Part-way through Darwin

I’ve been working my way slowly through Darwin, which is more an indication of the other pressures in my life than of the challenge of the book. Indeed, Origin of Species is a very pleasant, highly approachable work. Unlike Veblen, whose scorn for the world seems to manifest in part in unapproachable prose, Darwin is determined to make the reader comfortable on their journey, and never experience any disorientation.

The book itself seems to consist of a meticulous argument for evolution, with each chapter laying out the details for some aspect, and the next building upon that with more details. All of the examples that Darwin provides are straightforward and understandable, and many of them seem to be drawn from personal experience. For example, on the subject of selection, he talks about raising pigeons, and then expands on the different features prized by the pigeon fancier, and the process one goes through to select that as a breeder. With that under our belt, it’s easy to move to natural selection, where he can push the same principals forward in that context, often again referring to things he has seen with his own eyes.

The thing that comes through in reading Darwin that hadn’t ever quite stuck me before was the the essentialness of the struggle. Everyone knows survival of the fittest, but Darwin paints a picture of struggle at such a large and perpetual scale, that only now are the mechanics of evolution becoming lucid to me.

And in the last section I read, he hit upon a topic I’ve always wondered about: extinction. There have been different efforts in recent decades to save this or that species from extinction, and I’ve always privately asked myself, why? If survival of the fittest is how the world works, and a particular species is on the way out, why should I care. Makes me feel like a heartless grouch, so I was gratified to find Darwin on my side in this argument:

Nevertheless, so profound is our ignorance, and so high our presumption, that we marvel when we  hear of the extinction of an organic being; and as we do not see the cause, we invoke cataclysms to  desolate the world, or invent laws on the duration of the forms of life!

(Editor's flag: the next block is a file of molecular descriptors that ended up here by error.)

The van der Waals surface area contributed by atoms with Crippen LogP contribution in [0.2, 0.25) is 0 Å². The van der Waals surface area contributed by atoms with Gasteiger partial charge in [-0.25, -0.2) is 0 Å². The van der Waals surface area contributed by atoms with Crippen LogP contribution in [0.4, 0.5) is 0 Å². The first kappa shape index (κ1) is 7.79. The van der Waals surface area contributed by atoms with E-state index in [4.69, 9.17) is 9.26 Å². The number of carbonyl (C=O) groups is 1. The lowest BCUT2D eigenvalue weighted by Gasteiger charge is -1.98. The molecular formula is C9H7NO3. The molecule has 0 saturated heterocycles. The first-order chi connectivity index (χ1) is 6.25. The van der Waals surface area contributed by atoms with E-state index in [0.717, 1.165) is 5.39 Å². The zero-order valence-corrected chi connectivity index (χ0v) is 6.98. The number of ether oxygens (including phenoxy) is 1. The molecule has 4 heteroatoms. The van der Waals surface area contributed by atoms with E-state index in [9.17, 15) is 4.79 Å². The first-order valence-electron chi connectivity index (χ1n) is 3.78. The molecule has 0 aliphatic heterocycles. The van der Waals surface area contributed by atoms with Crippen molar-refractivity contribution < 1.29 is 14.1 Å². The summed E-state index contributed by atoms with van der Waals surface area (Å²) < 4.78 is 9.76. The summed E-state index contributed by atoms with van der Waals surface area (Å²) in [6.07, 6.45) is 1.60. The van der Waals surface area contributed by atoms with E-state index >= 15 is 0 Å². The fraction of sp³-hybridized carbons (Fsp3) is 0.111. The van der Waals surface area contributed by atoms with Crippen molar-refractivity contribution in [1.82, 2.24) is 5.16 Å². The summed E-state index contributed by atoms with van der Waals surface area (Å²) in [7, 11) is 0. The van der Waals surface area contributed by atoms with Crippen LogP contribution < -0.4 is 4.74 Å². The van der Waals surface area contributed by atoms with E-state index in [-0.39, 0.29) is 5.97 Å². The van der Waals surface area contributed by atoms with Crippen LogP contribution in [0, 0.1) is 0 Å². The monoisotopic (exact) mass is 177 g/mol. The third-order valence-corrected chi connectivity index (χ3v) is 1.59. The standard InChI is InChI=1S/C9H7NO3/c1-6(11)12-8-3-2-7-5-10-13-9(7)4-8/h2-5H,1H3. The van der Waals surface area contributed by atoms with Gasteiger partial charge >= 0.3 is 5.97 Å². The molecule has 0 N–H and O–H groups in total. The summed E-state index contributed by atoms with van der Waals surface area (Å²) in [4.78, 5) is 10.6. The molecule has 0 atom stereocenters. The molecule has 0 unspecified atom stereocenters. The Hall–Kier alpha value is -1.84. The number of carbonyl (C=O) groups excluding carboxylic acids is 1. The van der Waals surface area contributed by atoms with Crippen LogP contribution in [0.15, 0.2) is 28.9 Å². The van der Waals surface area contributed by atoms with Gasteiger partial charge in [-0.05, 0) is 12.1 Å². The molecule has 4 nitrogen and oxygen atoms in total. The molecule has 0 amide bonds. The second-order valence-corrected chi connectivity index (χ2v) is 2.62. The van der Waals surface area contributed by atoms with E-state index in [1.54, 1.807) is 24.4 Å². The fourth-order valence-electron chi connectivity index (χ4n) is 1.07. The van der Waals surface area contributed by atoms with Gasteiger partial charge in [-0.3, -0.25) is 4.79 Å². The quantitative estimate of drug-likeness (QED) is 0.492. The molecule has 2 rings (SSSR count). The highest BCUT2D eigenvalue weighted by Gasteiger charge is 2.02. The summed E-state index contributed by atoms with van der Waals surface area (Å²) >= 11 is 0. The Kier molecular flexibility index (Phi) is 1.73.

Profound ignorance, indeed.

He goes on to tell a little story about the interrelationship between all things, which is so charming and persuasive I have to include the whole thing here. This is survival of the fittest.

I am tempted to give one more instance showing how plants and animals, remote in the scale of nature, are bound together by a web of complex relations. I shall hereafter have occasion to show that the exotic Lobelia fulgens is never visited in my garden by insects, and consequently, from its peculiar structure, never sets a seed. Nearly all our orchidaceous plants absolutely require the visits of insects to remove their pollen-masses and thus to fertilise them. I find from experiments that humble-bees are almost indispensable to the fertilisation of the heartsease (Viola tricolor), for other bees do not visit this flower. I have also found that the visits of bees are necessary for the fertilisation of some kinds of clover; for instance twenty heads of Dutch clover (Trifolium repens) yielded 2,290 seeds, but twenty other heads, protected from bees, produced not one. Again, 100 heads of red clover (T. pratense) produced 2,700 seeds, but the same number of protected heads produced not a single seed. Humble bees alone visit red clover, as other bees cannot reach the nectar. It has been suggested that moths may fertilise the clovers; but I doubt whether they could do so in the case of the red clover, from their weight not being sufficient to depress the wing petals. Hence we may infer as highly probable that, if the whole genus of humble-bees became extinct or very rare in England, the heartsease and red clover would become very rare, or wholly disappear. The number of humble-bees in any district depends in a great measure upon the number of field-mice, which destroy their combs and nests; and Colonel Newman, who has long attended to the habits of humble-bees, believes that “more than two-thirds of them are thus destroyed all over England.” Now the number of mice is largely dependent, as every one knows, on the number of cats; and Colonel Newman says, “Near villages and small towns I have found the nests of humble-bees more numerous than elsewhere, which I attribute to the number of cats that destroy the mice.” Hence it is quite credible that the presence of a feline animal in large numbers in a district might determine, through the intervention first of mice and then of bees, the frequency of certain flowers in that district!

 

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